Monthly Archives: April 2013
Now that my spoiled baby chicks are laying eggs I have been introduced to yet another interesting topic of natural farming. How does one wash the eggs? Here is what I have gathered thus far. Eggs are laid with a special antibacterial coating referred to as the “bloom”. Many natural farmers I read say they just wipe off any feathers or poop with a dry cloth or touch of sandpaper in order to not disturb the bloom. If that stays intact eggs will stay fresh for 1-2 months without refridgeration. This explains why so many of my friends from around the world stored thier eggs in the cupboard. I always wondered about this. Once the protective coating is removed the eggs have to be kept cool.
A couple of other facts about eggs- they are not laid “dirty”; a special flap called the “cloaca” seperates the vaginal canal and the intestinal tract when an egg is being passed. Eggs become dirty from the nesting boxes themselves- therefore we keep ours full of fresh mulch and check them daily. It is also said for long term storage (few months) in the fridge to store the eggs pointy side down. There is a small airspace in the rounded end, so keeping that end up helps retain moisture.
If you suffer from OCD and just must wash those eggs for peace of mind, do NOT wash in cold water and do NOT immerse them in water. The cold will open up the shell’s pores and drive bacteria into the egg. The best practice is to wash with warm, running water. Of course the food industry adds a bit of toxic bleach to the end of a torturous, unnatural egg production line and warns the natural backyard chicken farmers about food safety. Makes me want to sing the old Amy Grant song, ” you got to know who to, who not to listen to”.
Here is an informative article about egg storage
If you have ever had a melt down because your boiled eggs won’t peel ( I am not naming names here) this article can explain your pain
It’s spring time! We have the lambs, eggs, piglets and bugs to prove it! Here is a brief report regarding the month of March. In order of the cutest first:)
Pumpkin had his first vet visit. Can’t say he appreciated the rude rectal thermometer experience- or the jabbing needles, but he is now officially dewormed and vaccinated. I think we had killed off the tapeworms using our natural DE, but the round worms were still there and his tummy was bloated. Now he is finally picking up weight. He needs a set of boosters soon and we will then schedule him for “fixin”. Why is it called that anyways? Lately I catch him fishing in the tilapia gutter garden. He also enjoys irritating the chickens until the chase him away. Yep- he is a teenage boy!
“The girls” and Maria the rooster are all grown up now- laying eggs and crowing respectively. A local gardener shared her uncle’s explanation for the noise the hens make after laying an egg. Laying an egg can take a while, so when the job is done the hen wants to know where the flock is, so she calls out for them and they answer her. Not really necessary in a coop, but instinct takes over. I don’t know if this is true, but I do enjoy hearing them and knowing another omlete has been born. The whole egg laying process is amazing when you think about it! My children are suddenly conscious of the eggs they eat (and the oldest does not really want to eat them now cause she sees how much work it is for a chicken!) I am also studying about the process of crushing eggshells for a homemade calcium supplement. We feed them to the chickens but now I am thinking “what is good for the goose is good for the gander” regarding our own calcium supplements. check out this site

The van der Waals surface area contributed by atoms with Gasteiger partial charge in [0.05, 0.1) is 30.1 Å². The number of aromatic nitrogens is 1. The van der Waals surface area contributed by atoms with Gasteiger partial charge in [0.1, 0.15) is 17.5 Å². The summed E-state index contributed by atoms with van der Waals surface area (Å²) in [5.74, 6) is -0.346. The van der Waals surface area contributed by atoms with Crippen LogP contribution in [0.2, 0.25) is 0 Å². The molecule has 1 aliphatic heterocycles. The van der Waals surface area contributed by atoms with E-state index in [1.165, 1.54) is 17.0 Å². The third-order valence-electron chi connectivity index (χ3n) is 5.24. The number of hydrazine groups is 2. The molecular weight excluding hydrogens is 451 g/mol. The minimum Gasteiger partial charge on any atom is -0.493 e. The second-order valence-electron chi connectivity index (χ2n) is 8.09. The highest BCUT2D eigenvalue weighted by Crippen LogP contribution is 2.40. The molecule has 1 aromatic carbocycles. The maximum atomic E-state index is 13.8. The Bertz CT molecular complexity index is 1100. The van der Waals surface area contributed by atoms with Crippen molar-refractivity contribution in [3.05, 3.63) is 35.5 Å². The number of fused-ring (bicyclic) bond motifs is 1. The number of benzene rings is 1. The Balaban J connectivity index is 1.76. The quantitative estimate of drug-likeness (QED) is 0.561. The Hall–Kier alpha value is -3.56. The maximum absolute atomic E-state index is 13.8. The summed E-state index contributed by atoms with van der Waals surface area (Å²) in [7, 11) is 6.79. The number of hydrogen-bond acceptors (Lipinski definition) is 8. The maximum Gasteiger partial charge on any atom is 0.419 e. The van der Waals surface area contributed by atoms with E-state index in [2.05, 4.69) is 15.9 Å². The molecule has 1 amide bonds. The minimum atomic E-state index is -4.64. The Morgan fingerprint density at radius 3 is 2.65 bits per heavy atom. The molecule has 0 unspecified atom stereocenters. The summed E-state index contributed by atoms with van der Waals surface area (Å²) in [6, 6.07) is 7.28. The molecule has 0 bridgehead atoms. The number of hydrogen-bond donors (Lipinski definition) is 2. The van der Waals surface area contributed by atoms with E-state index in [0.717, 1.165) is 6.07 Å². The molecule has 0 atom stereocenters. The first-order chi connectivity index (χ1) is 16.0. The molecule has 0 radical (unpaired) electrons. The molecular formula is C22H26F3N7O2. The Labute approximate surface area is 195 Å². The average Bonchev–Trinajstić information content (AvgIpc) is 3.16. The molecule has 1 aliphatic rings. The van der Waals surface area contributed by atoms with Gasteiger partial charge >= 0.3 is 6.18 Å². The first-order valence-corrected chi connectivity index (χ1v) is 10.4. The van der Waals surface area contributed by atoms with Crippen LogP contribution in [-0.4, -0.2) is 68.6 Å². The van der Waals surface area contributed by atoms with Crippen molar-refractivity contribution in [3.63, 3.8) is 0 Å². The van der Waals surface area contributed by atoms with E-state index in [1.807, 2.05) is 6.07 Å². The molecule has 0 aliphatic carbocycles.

the incredible egg- check this out
Students painted the sheds and chicken coop. I so very carefully inspected the paint cans to ensure there were all the same color. It wasn’t until 3 days after the last coats were applied that I noticed all three structures were a different shade of brown!! Not two, but three different shades. Guess I don’t need to go into detail about why I am not an interior decorator. Audrey even shared some of her artistic ability along with my favorite verse.
The failed amaranth plot was converted into a popcorn and zucchini garden. There had once been huge volumes of zucchini planted here and because of bugs it has not been tried for a while. Corn has also had the experience of drawing bugs in. So I am going to use this patch to experiement with our natural bug spray. I have been soaking our chili peppers in oil, then straining it and adding some dishsoap to make a concentrate. That is then added to a spray bottle of water. This is an old and popular natural plant bug spray. I plan to apply this solution 1-2 times a week to half of the plants and see if there is a difference. Will keep you posted on results
here is more information on soap/oil spray
Still no obvious black soldier fly activity. I have placed 9 mongoose in the bins the last couple of weeks and there are lots of flies, but not the ones we want. Once they do appear they will take over the territory and we will have some great fish and chicken food!
My campaign to get rid of the white cabbage moths is working. Last week I brought homemade brownies during work duty and gave them for a donation of 2 dead white moths each. We all won- me, the students who snacked on the brownies, the chickens that snacked on the moths and the plants which were tired of being snacked on! The word has gotten out amongst the children on base that I pay a dime a moth. I have yet to catch one myself ( they are really hard even with a net!!) but there are some super coordinated kids who have made a few bucks this way:)